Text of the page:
Aug 30
Why Vacuum Bag Fiberglass Parts
posted by: Steve Jones in Fiberglass Tips & Trix on 08 30th, 2017 | | No Comments »

One way to make light, strong and clean parts is through a technique called vacuum bagging.  In general, parts made with vacuum bagging techniques show better strength and stiffness than simple molding lay-ups and they are smoother to the touch.  The strength and stiffness of vacuum bagged parts obviously comes from  Read the rest of this entry »

Aug 29
Tooling Gelcoat for a High Gloss Finish
posted by: Steve Jones in Fiberglass Tips & Trix on 08 29th, 2017 | | No Comments »

I’ve received some more questions about Fiberglass Mold Making Gelcoat and how to end up with a high gloss shiny finish.

Sonic 1 High Gloss

When constructing a mold for duplication of parts, there are several considerations that must be addressed.  The main reasons for using tooling gelcoat versus finishing gelcoat have to do with the hardness of the finish and the shine of the finish.

The finished surface of your mold should be abrasion resistant.  Polyester gelcoat is used for making tooling masters and molds where good gloss retention of the surface is of paramount importance.   A high gloss finish of the molds surface allows for easier release of your parts and thus extends the life of the mold. Read the rest of this entry »

Aug 26

Continuing with the helicopter build …

 

At this point, I can begin to produce profile drawings of the copter.  I definitely need to start with a view from the top and a view from the side.

Some of this is accomplished through artistic ability and some of it is what I consider cheating.  The model that I bought had these views in the painting instructions.  Based on the diameter of the fan blades, I figured that the fuselage should be about 40 inches from nose to tail.  I simply used my copier to blow these views up to the size that I need.  Then I drew in some details that were lost in the enlarging process.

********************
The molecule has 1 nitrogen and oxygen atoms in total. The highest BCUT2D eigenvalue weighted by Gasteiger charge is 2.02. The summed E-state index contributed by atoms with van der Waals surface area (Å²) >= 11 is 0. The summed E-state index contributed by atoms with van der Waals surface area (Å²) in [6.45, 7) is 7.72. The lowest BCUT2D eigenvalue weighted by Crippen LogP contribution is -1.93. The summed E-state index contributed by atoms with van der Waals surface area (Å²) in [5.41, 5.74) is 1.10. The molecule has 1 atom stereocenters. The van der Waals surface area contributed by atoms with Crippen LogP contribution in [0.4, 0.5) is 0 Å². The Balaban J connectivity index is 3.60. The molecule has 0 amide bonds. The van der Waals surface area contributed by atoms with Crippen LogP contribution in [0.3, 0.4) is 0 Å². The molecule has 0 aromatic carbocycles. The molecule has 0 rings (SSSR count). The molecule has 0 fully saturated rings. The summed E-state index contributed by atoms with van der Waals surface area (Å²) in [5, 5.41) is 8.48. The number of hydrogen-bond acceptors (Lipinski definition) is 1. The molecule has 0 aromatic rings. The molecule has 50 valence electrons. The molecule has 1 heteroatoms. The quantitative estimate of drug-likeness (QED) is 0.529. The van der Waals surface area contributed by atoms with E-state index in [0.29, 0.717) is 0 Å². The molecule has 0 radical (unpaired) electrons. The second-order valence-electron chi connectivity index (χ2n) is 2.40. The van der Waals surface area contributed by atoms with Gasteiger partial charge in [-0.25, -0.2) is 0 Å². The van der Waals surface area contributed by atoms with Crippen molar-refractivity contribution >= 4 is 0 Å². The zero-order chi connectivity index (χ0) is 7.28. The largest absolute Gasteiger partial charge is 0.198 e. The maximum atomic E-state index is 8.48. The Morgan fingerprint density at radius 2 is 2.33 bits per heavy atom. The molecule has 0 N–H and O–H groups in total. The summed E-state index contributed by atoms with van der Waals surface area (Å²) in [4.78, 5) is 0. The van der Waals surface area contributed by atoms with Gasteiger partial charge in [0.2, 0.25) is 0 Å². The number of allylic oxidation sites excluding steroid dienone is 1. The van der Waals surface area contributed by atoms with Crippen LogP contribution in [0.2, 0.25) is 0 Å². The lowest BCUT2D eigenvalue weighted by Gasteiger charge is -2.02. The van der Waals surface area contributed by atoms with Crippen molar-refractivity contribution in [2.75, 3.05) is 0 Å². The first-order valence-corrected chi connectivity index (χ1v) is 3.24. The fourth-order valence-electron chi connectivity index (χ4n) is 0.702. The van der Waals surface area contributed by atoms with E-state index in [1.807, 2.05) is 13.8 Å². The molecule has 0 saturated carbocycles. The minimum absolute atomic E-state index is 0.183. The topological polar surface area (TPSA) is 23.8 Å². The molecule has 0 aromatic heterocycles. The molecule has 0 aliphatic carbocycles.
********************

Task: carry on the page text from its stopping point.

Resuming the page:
The next step for me was to trace these profiles onto a base that I can use to build a plug.  I like to use 1/8 inch mahogany door skin for this.  I like mahogany because I can buy it at home depot for cheap and one sheet is more than enough material for a project like this. 

 

Next, I want to decide along which line to epoxy the primary horizontal shape to the vertical shape.  Having access to my plastic model makes this decision easy.  Angle aluminum stock helps me align the mahogany pieces with each other.  I use the angle aluminum to clamp the pieces to each other which assures reasonably accurate alignment of the parts.

                                                                      

In addition to angle aluminum making alignment of not so straight pieces easier, it also gives a pretty good 90 degree alignment of one piece to the other. 

 

At this point I need to make a statement concerning scale.  I am no artist, I know from the outset of a project like this that when I am done, anyone who knows anything about helicopters is going to look at this and say “Hey, that’s a Huey UH-1”.  That is good enough for me.  You can put as much talent and time as you wish into a project.  This is your prerogative.  I like to get a project’s detail to the point where I am satisfied.  I think that I am usually satisfied with my projects bearing a close resemblance to the vision that I started with.  That being said, nothing that I ever build will ever be completely scale (unless I happen to trip over a bucket of talent and patience).  That is all I have to say about that.

 

More Soon

 

Steve

 

Aug 14

I have a bit of experience working with silicon molds so as expected, the mold cures perfectly and peals easily from the parting plane and the plate.  Oddly enough, the mold removed some rusted paint flecks from the plate – oh well!

 

With a perfect mold I go ahead and load it up with a layer of gel coat and a few layers of resin and mat.  Since this process is covered completely in the fiberglass mold manuals I won’t do too much detail on this except for re-hashing the differences between a fiberglass mold and a silicon mold.